[Rushtalk] Police kill 2 men who opened fire outside Muhammad art show in Garland

Stephen A. Frye s.frye at verizon.net
Tue May 26 16:24:55 MDT 2015

Ya think?


From: rushtalk-bounces at csdco.com [mailto:rushtalk-bounces at csdco.com] On Behalf Of Richard Whitenight
Sent: Monday, May 25, 2015 5:59 PM
To: Rushtalk Discussion List
Subject: Re: [Rushtalk] Police kill 2 men who opened fire outside Muhammad art show in Garland


I think this is a tad dated :-)

On Monday, May 25, 2015, Carl Spitzer <lynux at keepandbeararms.com> wrote:


Police kill 2 men who opened fire outside Muhammad art show in Garland 



1/4 Nomaan Merchant/The Associated Press 

Garland officers kept attendees inside the Curtis Culwell Center after the shooting. 

By TRISTAN HALLMAN and RAY LESZCYNSKI thallman at dallasnews.com, rleszcynski at dallasnews.com <javascript:_e(%7B%7D,'cvml','thallman at dallasnews.com,+rleszcynski at dallasnews.com');>  

Staff Writers

Published: 03 May 2015 07:15 PM Updated: 03 May 2015 11:45 PM 

*	  <http://www.dallasnews.com/incoming/20150503-joiner.jpg.ece/ALTERNATES/w130h200/joiner.jpg> 

Bruce Joiner, a Garland ISD security officer, was treated at a local hospital and released.   

Two men who opened fire outside a contest for cartoons depicting the Muslim prophet Muhammad were killed by police Sunday at a Garland ISD events center.

The controversial event at the Curtis Culwell Center was wrapping up shortly before 7 p.m. when the two gunmen pulled up in a car and shot an unarmed Garland ISD security officer.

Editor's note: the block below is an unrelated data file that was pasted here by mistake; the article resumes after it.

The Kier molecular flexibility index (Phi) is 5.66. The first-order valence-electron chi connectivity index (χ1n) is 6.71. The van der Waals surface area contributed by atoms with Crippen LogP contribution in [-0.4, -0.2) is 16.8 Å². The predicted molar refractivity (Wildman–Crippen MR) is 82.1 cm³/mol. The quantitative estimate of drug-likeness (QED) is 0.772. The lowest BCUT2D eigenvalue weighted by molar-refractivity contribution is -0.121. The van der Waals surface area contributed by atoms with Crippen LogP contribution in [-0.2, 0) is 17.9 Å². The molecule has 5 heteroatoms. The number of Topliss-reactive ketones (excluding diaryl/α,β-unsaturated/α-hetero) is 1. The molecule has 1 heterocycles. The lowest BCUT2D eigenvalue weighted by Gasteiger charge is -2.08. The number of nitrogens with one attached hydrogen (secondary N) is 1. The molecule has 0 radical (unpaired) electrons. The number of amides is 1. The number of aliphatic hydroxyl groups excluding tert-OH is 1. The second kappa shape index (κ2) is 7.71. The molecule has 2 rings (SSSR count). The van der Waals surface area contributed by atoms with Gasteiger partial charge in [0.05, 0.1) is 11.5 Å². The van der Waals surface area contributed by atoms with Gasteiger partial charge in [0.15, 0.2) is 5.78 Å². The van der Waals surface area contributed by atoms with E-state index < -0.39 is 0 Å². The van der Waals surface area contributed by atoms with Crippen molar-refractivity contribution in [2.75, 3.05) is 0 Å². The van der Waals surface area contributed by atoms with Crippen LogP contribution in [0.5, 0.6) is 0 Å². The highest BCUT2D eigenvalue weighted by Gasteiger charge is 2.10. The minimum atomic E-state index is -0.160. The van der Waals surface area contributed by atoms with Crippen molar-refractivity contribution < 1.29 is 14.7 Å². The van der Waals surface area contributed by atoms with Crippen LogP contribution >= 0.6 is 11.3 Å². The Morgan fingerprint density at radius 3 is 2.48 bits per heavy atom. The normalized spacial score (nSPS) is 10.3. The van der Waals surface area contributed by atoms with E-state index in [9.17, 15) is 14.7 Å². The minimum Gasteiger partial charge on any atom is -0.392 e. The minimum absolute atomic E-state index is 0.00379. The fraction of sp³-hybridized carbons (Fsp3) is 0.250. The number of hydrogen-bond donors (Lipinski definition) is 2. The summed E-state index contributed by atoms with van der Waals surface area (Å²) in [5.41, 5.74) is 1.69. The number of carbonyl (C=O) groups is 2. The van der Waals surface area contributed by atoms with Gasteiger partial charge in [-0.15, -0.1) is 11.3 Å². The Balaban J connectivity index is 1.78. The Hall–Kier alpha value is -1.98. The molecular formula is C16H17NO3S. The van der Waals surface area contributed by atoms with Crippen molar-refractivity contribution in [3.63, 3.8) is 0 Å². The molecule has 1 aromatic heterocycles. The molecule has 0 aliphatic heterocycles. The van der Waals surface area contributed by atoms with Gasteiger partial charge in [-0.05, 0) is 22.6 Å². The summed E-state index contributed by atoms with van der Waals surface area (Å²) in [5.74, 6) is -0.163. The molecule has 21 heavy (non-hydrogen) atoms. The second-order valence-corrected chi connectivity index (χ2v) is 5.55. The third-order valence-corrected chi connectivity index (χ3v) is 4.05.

Garland police returned fire and killed the two gunmen before anyone else was hurt.

The security officer, Bruce Joiner, was released from a hospital after he was reportedly treated for a leg wound.

The bodies of the gunmen remained on the street outside the Culwell Center hours after they were shot, and their identities had not been released late Sunday.

A bomb squad was investigating whether explosives might be in their car.

Police locked down the events facility to protect people inside. About 200 tickets for the event had been sold for the contest, which drew about 300 entries. After people were evacuated from the event, they were driven to a secure location to await questioning by the FBI.

Johnny Roby of Oklahoma City said he was outside the Culwell Center when he heard about 20 shots that sounded as though they came from a passing car. He said he then heard two more shots before police rushed him back into the building.

The New York-based American Freedom Defense Initiative had organized the event to award a cash prize for the best cartoon depicting Muhammad. Caricatures of the Islamic prophet are considered offensive by many Muslims, but the show’s organizers said they were exercising their freedom of expression.

Nathan Bassett and Stephen Perkins had been inside the center when the gunshots erupted and were walking to their cars when they saw officers drawing weapons.

“We were really confused,” Bassett said. “There was a lot of confusion, a lot of people and a lot of officers.”

Nearby businesses, including a Wal-Mart, Sam’s Club and Academy, were evacuated. Police had said before the event that they didn’t see a need to warn area businesses of any chance of violence.

Before the shooting, the scene was unremarkable outside the Culwell Center, except for the thick security that included Garland police, school district security and private guards.

“We were expecting protests outside the building,” Perkins said.

But Alia Salem, executive director of the Council on American-Islamic Relations Dallas-Fort Worth, said she and other Muslims had wanted nothing to do with the event.

“We were actively ignoring and encouraging the community to ignore it,” she said. “We did not want to be the bearers of any kind of incitement.”